High tension clouds Joe Biden’s first summit with China’s Xi

Differences on Taiwan, trade, human rights and nuclear arsenal have halted progress in US-China relations

US President Joe Biden’s first virtual summit with China’s leader Xi Jinping on Monday comes at a low point in the relationship between the two countries amid heightened concerns over a military confrontation in Taiwan and growing nuclear arsenals.

Mr Biden, who had hoped for an in-person meeting with Mr Xi, has settled for a two-hour virtual meeting from the White House on Monday. The Chinese leader has not left the country in nearly two years.

China's Communist Party passed a resolution last week that secures a third term for Mr Xi.

But as the Chinese leader's power is increasing at home, Beijing's relations with Washington have only soured since Mr Biden took office in January. The two men have only spoken by phone twice, with the last call in September, lasting 90 minutes.

Press Secretary Jen Psaki said that the virtual meeting between the leaders is expected to last "a couple of hours".

"The president feels that he's able to have candid discussions with President Xi ... whom he can raise directly areas where we have concern, whether it's security issues, whether it's economic issues, whether it is human rights issues," she said to a question at Monday's press briefing.

"And he will certainly do that this evening during the call. But he will also look for areas where we can work together and where there are areas where there is cohesion of opportunity moving forward."

US Secretary of State Antony Blinken held a lengthy phone call with Chinese Foreign Minister Wang Yi on Friday in which he raised concerns over China's growing military pressure on Taiwan.

“The secretary emphasised the long-standing US interest in peace and stability across the Taiwan Strait and expressed concern regarding the [China's] continued military, diplomatic and economic pressure against Taiwan,” a readout of the call from the State Department said.

“He urged Beijing to engage in meaningful dialogue to resolve cross-strait issues peacefully and in a manner consistent with the wishes and best interests of the people of Taiwan.”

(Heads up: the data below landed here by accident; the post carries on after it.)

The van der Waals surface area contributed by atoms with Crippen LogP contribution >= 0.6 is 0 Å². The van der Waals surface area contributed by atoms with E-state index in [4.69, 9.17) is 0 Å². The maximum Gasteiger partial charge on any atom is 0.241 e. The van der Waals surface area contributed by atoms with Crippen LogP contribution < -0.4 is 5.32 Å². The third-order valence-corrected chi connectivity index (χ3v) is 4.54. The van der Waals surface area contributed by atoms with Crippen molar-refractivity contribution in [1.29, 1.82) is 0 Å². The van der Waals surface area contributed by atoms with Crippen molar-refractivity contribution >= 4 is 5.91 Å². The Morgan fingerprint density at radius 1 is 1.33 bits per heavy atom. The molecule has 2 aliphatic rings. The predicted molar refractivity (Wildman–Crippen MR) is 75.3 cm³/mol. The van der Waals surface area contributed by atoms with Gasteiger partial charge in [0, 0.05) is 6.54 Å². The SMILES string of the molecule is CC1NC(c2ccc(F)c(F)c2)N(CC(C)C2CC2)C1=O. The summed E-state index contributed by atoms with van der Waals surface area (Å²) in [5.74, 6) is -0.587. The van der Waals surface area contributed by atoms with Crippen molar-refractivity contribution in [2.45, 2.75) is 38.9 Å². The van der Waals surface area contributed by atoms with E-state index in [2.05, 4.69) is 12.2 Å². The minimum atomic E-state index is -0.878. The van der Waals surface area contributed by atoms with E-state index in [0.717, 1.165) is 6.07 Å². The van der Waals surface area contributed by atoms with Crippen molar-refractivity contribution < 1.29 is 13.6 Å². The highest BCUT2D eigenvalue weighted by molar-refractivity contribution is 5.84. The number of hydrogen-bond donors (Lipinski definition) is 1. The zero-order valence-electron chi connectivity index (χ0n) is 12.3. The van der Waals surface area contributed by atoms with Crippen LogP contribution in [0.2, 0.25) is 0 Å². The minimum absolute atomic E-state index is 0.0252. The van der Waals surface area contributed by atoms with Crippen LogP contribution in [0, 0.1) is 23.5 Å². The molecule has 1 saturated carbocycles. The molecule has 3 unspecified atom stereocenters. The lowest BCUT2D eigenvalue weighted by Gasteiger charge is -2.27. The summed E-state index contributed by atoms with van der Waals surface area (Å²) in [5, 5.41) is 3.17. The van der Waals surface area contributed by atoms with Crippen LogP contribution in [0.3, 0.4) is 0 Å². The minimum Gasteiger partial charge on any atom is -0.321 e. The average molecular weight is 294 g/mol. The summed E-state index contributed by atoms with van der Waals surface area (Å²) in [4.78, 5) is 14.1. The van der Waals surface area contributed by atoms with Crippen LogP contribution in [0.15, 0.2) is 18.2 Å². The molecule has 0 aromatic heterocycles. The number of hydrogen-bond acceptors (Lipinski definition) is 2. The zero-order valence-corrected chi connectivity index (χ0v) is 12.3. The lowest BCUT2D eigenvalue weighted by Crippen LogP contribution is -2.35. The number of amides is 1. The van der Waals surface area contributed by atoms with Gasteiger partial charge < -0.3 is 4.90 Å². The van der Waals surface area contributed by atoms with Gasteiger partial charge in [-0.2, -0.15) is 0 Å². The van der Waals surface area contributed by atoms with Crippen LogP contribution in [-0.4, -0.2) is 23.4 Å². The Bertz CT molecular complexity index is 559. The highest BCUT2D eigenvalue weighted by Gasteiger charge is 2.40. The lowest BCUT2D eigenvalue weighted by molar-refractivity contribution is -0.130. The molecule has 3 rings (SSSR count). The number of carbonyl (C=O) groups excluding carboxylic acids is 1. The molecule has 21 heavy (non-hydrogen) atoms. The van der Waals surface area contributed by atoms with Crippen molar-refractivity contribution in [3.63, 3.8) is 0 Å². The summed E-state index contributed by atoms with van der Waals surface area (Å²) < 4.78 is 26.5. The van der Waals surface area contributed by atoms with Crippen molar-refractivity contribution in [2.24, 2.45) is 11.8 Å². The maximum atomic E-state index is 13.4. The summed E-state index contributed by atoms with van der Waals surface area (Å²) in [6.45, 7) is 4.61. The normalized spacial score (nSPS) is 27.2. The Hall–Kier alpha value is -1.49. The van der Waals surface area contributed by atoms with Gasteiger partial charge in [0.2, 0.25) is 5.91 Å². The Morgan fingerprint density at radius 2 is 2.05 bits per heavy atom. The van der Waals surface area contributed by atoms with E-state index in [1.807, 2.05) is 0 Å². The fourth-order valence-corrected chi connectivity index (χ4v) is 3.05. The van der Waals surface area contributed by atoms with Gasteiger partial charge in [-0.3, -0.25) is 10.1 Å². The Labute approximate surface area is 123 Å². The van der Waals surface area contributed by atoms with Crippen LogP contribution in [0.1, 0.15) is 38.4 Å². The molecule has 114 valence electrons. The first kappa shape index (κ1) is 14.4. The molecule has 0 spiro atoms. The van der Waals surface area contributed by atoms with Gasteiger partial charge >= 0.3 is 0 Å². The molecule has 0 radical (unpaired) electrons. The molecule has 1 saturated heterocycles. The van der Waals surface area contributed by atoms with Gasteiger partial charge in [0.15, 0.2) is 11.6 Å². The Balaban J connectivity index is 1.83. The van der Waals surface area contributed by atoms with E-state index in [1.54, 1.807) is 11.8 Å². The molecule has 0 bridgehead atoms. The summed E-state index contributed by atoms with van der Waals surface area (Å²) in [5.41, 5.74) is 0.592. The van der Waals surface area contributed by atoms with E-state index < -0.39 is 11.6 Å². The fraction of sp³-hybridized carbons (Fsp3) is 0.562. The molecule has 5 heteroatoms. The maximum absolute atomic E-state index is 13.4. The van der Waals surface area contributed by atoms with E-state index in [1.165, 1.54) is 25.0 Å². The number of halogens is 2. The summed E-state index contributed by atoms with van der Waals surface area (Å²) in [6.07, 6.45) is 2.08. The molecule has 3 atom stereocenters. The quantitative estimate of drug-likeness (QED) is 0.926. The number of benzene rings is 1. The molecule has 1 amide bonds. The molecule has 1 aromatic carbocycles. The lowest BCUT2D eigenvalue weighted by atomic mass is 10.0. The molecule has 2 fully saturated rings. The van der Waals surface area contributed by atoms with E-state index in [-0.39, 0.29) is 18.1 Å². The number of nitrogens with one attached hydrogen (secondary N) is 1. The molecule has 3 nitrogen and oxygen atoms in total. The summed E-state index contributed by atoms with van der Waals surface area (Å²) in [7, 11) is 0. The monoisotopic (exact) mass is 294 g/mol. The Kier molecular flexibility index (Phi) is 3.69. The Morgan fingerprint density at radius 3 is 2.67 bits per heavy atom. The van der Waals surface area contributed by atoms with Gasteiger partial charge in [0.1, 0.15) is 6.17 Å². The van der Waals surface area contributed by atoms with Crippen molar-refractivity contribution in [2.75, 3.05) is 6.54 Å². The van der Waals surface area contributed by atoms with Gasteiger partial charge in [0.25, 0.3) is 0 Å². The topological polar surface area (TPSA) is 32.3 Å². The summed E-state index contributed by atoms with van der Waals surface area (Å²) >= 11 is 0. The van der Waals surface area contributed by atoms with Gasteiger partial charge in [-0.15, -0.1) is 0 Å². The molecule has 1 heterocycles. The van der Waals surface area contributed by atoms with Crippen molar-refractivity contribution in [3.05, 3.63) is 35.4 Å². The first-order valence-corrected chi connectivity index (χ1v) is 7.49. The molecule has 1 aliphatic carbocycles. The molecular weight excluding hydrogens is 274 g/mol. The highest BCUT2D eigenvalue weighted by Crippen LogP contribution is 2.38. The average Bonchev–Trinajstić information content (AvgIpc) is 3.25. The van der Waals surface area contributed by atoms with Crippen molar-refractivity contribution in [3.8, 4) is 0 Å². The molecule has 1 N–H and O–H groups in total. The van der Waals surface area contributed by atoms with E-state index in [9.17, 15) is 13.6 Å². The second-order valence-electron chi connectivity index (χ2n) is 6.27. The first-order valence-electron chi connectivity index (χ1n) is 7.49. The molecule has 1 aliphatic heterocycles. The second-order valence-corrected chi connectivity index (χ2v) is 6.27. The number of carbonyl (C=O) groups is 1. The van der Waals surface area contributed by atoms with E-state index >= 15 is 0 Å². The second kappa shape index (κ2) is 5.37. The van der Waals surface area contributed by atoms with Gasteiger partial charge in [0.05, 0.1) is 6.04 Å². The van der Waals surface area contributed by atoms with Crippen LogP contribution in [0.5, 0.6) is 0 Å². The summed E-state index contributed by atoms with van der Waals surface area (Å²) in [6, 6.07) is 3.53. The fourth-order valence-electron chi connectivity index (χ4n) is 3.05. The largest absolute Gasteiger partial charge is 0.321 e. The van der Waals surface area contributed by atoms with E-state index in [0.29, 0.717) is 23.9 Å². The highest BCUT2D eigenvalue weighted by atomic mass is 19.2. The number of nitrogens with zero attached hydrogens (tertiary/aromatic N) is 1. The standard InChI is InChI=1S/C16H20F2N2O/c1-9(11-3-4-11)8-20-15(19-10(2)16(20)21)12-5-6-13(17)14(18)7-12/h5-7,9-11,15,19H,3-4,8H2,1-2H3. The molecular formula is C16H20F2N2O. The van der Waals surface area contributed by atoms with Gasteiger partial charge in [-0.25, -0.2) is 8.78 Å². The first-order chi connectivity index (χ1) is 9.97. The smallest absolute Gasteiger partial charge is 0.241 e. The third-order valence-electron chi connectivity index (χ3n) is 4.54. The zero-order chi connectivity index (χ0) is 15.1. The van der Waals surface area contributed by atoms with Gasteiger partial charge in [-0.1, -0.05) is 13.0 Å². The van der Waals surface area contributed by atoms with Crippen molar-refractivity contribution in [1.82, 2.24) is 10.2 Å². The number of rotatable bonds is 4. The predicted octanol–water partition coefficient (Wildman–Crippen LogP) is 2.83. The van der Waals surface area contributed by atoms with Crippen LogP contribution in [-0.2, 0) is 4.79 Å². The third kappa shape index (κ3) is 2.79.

Last Tuesday, China conducted more military exercises off the Taiwanese coast. The Biden administration has increased US naval presence in the area, and Taiwanese leader Tsai Ing-wen confirmed last month that US troops have been training the Taiwanese military.

Reuters reported that in his call with Mr Blinken, Mr Yi said that any show of support for Taiwan’s independence would “boomerang” on the US.

The spiralling relationship has also been fuelled by China’s growing nuclear arsenal. US officials told The Financial Times last month that Beijing had tested a nuclear hypersonic glider launched from space. China did not confirm the test had occurred.

Other differences have revolved around the origins of Covid-19, energy prices and China’s rising influence in Europe and Africa.

Mr Blinken “also stressed the importance of taking measures to ensure global energy supply and price volatility do not imperil global economic recovery”, the State Department said.

But the two countries have been able to co-operate on issues of common concern such as Afghanistan, the Iranian nuclear talks and climate change. The two issued a joint declaration after the Cop26 summit in Glasgow last week, pledging close co-operation in meeting promises made in the Paris Agreement and reducing carbon emissions.

Updated: November 15th 2021, 11:52 PM
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